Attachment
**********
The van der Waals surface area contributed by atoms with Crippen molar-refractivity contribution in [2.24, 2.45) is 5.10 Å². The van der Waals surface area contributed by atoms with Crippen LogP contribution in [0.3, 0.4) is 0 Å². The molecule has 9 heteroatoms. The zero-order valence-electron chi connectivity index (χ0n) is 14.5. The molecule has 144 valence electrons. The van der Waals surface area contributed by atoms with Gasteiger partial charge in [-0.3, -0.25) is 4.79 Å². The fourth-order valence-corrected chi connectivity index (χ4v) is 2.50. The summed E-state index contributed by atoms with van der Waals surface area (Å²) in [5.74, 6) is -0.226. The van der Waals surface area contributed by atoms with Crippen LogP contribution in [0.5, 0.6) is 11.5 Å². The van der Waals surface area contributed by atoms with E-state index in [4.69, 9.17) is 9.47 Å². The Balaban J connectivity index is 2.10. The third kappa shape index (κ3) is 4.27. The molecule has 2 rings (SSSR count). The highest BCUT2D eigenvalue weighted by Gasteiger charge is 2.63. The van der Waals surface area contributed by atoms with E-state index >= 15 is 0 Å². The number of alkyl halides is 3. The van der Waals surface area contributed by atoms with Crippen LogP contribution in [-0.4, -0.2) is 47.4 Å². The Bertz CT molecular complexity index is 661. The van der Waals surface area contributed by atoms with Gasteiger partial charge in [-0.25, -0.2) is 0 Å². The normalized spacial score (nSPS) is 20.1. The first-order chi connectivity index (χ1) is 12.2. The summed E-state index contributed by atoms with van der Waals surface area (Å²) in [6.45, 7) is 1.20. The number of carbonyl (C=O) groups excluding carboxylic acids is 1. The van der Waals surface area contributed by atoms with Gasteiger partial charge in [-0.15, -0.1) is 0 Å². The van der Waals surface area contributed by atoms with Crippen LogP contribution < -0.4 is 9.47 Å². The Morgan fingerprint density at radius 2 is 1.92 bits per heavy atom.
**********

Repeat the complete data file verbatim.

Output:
The van der Waals surface area contributed by atoms with Crippen molar-refractivity contribution in [2.24, 2.45) is 5.10 Å². The van der Waals surface area contributed by atoms with Crippen LogP contribution in [0.3, 0.4) is 0 Å². The molecule has 9 heteroatoms. The zero-order valence-electron chi connectivity index (χ0n) is 14.5. The molecule has 144 valence electrons. The van der Waals surface area contributed by atoms with Gasteiger partial charge in [-0.3, -0.25) is 4.79 Å². The fourth-order valence-corrected chi connectivity index (χ4v) is 2.50. The summed E-state index contributed by atoms with van der Waals surface area (Å²) in [5.74, 6) is -0.226. The van der Waals surface area contributed by atoms with Crippen LogP contribution in [0.5, 0.6) is 11.5 Å². The van der Waals surface area contributed by atoms with E-state index in [4.69, 9.17) is 9.47 Å². The Balaban J connectivity index is 2.10. The third kappa shape index (κ3) is 4.27. The molecule has 2 rings (SSSR count). The highest BCUT2D eigenvalue weighted by Gasteiger charge is 2.63. The van der Waals surface area contributed by atoms with E-state index >= 15 is 0 Å². The number of alkyl halides is 3. The van der Waals surface area contributed by atoms with Crippen LogP contribution in [-0.4, -0.2) is 47.4 Å². The Bertz CT molecular complexity index is 661. The van der Waals surface area contributed by atoms with Gasteiger partial charge in [-0.25, -0.2) is 0 Å². The normalized spacial score (nSPS) is 20.1. The first-order chi connectivity index (χ1) is 12.2. The summed E-state index contributed by atoms with van der Waals surface area (Å²) in [6.45, 7) is 1.20. The number of carbonyl (C=O) groups excluding carboxylic acids is 1. The van der Waals surface area contributed by atoms with Gasteiger partial charge in [-0.15, -0.1) is 0 Å². The van der Waals surface area contributed by atoms with Crippen LogP contribution < -0.4 is 9.47 Å². The Morgan fingerprint density at radius 2 is 1.92 bits per heavy atom.